Apollo 7

Apollo 7 Mission Insignia
Apollo 7 Mission Insignia
Mission statistics
Mission nameApollo 7
Command ModuleCM-101
mass 14,781 kg
Service ModuleSM-101
Crew size3
BoosterSaturn IB SA-205
Launch padLC-34
Cape Canaveral AFS
Florida, U.S.
Launch dateOctober 11, 1968
15:02:45 UTC
LandingOctober 22, 1968
11:11:48 UTC
27°32′N 64°04′W
Mission duration10d 20h 09m 03s
Number of orbits 163
Apogee 297 km
Perigee 231 km
Orbital period 89.78 m
Orbital inclination 31.63°
Crew photo
Left to right: Eisele, Schirra, Cunningham
Left to right: Eisele, Schirra, Cunningham
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Apollo 6
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Apollo 8

Apollo 7 was the first manned mission in the Apollo program to be launched. It was an eleven-day Earth-orbital mission, the first manned launch of the Saturn IB launch vehicle, and the first three-man American space mission.


Number in parentheses indicates number of spaceflights by each individual prior to and including this mission.

  • Walter M. Schirra (3) - Commander
  • Donn F. Eisele (1) - Command Module Pilot
  • R. Walter Cunningham (1) - Lunar Module Pilot

This crew was originally the backup crew of the ill-fated Apollo 1.

Backup Crew

  • Thomas P. Stafford - Commander
  • John W. Young - Command Module Pilot
  • Eugene Cernan - Lunar Module Pilot

This crew flew on Apollo 10.

Support Crew

  • Ronald E. Evans, Jr
  • Edward G. Givens, Jr
  • John L. Swigert, Jr
  • William R. Pogue

Flight directors

  • Glynn Lunney (Lead), Black Team
  • Gene Kranz, White Team
  • Gerry Griffin, Gold Team

Mission highlights

Apollo 7 was a test flight, and confidence-builder. After the January 1967 Apollo launch pad fire, the Apollo command module had been extensively redesigned. Schirra, who would be the only astronaut to fly Mercury, Gemini and Apollo missions, commanded this Earth-orbital shakedown of the command and service modules. Since it was not carrying a lunar module, Apollo 7 could be launched with the Saturn IB booster rather than the much larger and more powerful Saturn V. Schirra wanted to give Apollo 7 the callsign "Phoenix" (the mythical bird rising from its own ashes) in memory of the loss of the Apollo 1 crew, but NASA management was against the idea.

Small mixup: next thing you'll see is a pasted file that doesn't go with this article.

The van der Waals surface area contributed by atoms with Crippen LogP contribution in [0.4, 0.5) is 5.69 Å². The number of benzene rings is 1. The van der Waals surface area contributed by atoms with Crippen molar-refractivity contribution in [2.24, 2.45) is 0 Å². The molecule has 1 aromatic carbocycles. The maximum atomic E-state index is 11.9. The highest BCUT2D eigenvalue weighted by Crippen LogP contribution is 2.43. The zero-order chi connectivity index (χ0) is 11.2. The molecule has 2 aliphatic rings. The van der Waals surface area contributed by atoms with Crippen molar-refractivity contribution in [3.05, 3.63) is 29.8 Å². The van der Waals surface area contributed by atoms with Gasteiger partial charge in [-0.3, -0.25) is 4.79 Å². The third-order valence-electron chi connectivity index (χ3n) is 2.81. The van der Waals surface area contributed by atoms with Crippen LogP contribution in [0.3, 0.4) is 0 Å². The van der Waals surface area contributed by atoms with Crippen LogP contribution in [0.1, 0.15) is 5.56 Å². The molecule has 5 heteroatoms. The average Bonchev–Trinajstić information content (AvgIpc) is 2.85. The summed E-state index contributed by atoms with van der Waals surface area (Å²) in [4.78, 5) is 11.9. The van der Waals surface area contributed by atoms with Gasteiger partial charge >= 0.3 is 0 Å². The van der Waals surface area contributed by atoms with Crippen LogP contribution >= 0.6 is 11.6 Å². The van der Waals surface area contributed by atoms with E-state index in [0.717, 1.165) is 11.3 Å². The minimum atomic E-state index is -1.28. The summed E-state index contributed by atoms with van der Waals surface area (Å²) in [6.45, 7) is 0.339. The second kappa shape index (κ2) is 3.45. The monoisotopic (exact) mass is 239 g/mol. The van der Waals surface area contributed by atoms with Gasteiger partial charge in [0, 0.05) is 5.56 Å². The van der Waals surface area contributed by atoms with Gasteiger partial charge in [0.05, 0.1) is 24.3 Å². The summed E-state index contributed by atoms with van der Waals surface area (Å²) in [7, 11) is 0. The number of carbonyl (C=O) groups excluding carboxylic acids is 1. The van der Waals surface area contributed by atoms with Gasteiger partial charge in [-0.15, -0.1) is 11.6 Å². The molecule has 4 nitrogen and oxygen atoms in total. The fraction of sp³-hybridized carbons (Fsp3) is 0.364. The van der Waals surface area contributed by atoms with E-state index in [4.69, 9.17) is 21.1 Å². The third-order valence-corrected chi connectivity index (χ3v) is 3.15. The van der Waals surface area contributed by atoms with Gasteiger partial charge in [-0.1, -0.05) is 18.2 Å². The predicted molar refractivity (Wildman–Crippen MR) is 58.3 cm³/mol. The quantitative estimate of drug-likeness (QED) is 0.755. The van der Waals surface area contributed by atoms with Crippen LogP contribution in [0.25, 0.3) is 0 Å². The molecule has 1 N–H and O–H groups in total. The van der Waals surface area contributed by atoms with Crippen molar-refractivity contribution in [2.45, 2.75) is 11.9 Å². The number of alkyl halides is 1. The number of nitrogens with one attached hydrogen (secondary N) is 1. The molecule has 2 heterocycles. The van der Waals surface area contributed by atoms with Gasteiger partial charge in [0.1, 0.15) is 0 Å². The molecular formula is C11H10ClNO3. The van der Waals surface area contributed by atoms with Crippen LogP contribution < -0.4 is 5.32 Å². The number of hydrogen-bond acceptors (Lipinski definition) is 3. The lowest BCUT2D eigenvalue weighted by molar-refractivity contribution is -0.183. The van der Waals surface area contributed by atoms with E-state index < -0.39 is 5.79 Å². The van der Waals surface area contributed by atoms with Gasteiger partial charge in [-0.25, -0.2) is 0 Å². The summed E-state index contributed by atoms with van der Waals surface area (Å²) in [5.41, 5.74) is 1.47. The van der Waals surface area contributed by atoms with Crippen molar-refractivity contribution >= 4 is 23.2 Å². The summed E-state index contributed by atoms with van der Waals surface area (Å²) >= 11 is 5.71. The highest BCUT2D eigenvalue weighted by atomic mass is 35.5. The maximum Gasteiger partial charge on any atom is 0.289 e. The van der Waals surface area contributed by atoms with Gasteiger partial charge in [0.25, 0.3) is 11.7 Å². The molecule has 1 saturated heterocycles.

The Apollo hardware and all mission operations worked without any significant problems, and the Service Propulsion System (SPS), the all-important engine that would place Apollo in and out of lunar orbit, made eight nearly perfect firings.

Even though Apollo's larger cabin was more comfortable than Gemini's, eleven days in orbit took its toll on the astronauts. Tension with Commander Schirra began with the launch decision, when flight managers decided to launch with a less than ideal abort option for the early part of the ascent. Once in orbit, the spacious cabin may have induced some crew motion sickness, which had not been an issue in the earlier, smaller spacecraft. The crew also found the food to be bad. But the worst problem occurred when Schirra developed a bad head cold. As a result, he became irritable with requests from Mission Control and all three began "talking back" to the Capcom. An early example was this exchange after Mission Control requested that a TV camera be turned on in the capsule:

Walter Schirra looks out the rendezvous window in front of the commander's station on the ninth day of the mission.

SCHIRRA: You've added two burns to this flight schedule, and you've added a urine water dump; and we have a new vehicle up here, and I can tell you this point TV will be delayed without any further discussion until after the rendezvous.